Not Just in America

Physician assisted suicide has been a controversial topic across the world, however as the reasoning behind it becomes better understood, many countries have chosen to legalize the practice for reasons outside of terminal illness. In the United States, in the past few decades, the public began to take notice with news headlines such as those regarding Dr. Jack Kevorkian, the Michigan physician who helped assist numerous patients chose when they would die from terminal illnesses and subsequently served eight years for his acts.

Today, physician assistance in dying is legal in Washington, Vermont, Montana, Oregon, with California recently signing in their aid in dying legislation in June 2016, Colorado approving a ballot measure in the most recent November 2016 election by two thirds majority, as well as the District of Columbia signing in their version of the same aid in dying law in December 2016. With a not so surprising passage of these laws comes the realization that Americans as a whole see the reasoning or at least themselves would want the option, in the circumstance they were to become terminally ill.

What is different with the United States’ various aid in dying laws in place is that they are all for those patients that are terminally ill, requiring certain validation steps through physicians and therapists.

When we place our loved ones in the care of a nursing home we expect that they will be properly treated and cared for. Sadly, there are many instances where negligent care is given. In one recent case, a nursing home resident was seriously injured after being scaled by hot water that was spilled on her. The woman’s health declined and she died. A representative for the woman’s estate has filed a lawsuit in stating that they did not provide proper care to her.

Burns Can Be Serious

Burns to the skin can occur for a number of reasons. In this case, the woman suffered burns due to hot water that was spilled. The nursing home staff allegedly did not properly supervise the woman while under their care. The woman sustained severe physical injuries that contributed to her death. Burns are painful, and may become infected, causing other medical problems. In this instance, the lawsuit alleges that the burns were quite severe and indeed led to the woman’s decline in health, and subsequent death.

Probate and Contested Estates

When an individual dies, their transfer of property through the legal system is known as probate. During this process, the court determines the validity of a legally formed will or a how property will be distributed if it has not been designated to be inherited by another named party. When an estate enters probate, all of the debts and taxes owed by the deceased on the property are paid, any remaining income, dividends, stocks or investments are sold and the property is distributed or transferred out to the heirs of the deceased. While the deceased individual can leave property or assets to any party they wish, there are certain situations that call into question the validity of the transfer. If one of these suspicious situations arises, a party may raise a contested issue with the distribution.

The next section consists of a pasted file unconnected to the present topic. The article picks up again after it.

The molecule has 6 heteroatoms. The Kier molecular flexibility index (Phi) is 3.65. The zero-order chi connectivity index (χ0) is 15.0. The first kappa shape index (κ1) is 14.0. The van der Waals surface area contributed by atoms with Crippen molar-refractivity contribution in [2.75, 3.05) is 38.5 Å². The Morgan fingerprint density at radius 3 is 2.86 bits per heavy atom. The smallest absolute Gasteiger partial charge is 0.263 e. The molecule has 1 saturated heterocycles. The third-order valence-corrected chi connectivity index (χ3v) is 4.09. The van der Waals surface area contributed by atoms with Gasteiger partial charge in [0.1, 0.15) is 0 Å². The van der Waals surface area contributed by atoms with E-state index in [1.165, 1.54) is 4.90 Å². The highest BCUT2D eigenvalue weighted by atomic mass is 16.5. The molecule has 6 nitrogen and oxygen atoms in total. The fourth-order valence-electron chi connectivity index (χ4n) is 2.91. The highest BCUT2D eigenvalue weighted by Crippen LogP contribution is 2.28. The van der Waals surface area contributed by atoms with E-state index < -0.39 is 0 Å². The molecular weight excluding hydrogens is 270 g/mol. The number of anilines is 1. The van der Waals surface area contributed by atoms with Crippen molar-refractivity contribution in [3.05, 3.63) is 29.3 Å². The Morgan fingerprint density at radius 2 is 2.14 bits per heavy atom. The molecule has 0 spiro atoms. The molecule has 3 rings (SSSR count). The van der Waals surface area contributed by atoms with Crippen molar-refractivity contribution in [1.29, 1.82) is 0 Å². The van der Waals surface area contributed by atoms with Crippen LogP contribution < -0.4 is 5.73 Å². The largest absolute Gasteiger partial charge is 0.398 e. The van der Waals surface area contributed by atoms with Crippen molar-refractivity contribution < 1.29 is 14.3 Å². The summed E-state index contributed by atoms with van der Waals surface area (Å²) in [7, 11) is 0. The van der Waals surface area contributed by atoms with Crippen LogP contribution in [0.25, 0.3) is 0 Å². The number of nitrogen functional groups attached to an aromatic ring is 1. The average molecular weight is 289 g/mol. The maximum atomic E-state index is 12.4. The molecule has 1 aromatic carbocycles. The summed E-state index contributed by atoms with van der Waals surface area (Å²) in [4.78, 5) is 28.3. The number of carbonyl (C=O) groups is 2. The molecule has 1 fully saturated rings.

Examples of Contested Estate Issues

David Bowie’s Estate

This year, we lost two music icons. While the death of Prince came as a surprise to the music community, David Bowie lost his battle with cancer. It was not surprising that David Bowie’s estate was left with almost $100 million dollars, a very large sum of money that was all properly distributed according to the terms of his will. Bowie outlined his wishes in his will, that was made over a decade ago, which even stating how he wanted to be cremated. The star died on January 10th, 2016, and in accordance with the terms of his will, his last wishes to be cremated were followed, on January, 12th. The will not only outlined how to distribute the estate, but also how and when funds set aside in trusts were to be distributed to his wife and children.

Additionally, the making of this will has provided a straightforward method to determine how future earnings from his music, past as well as unreleased, will be distributed. Bowie recorded a final few songs which are set for release at specific times in the future.

Claiming inheritance upon its distribution is something that many individuals welcome and conversely is the source of many family disputes. There are many reasons why someone may want to refuse their bequest however, in a process in estate planning referred to as disclaiming inheritance. Some beneficiaries seek to disclaim their inheritance due to their personal wealth, whether wealthy or poor, for tax reasons, or to pass the gift on. In estate planning, if you decide to disclaim your gift or bequest, you will be treated as if you died before the grantor did, and your share is redistributed according to the terms of the will.

Examples of Why You May Consider Disclaiming

Estate taxes can be particularly hefty and if disclaimed, the gift or bequest would pass to the next of kin, who may be more willing to take on the potential tax burden. In years past, disclaimers have been used a stopgap measure after the estate tax expired in which the first million in assets valued from an estate is exempt and assets thereafter is levied at 55%. Once the tax expires, there are sometimes unintended consequences which end up negatively impacting the estate of the beneficiaries.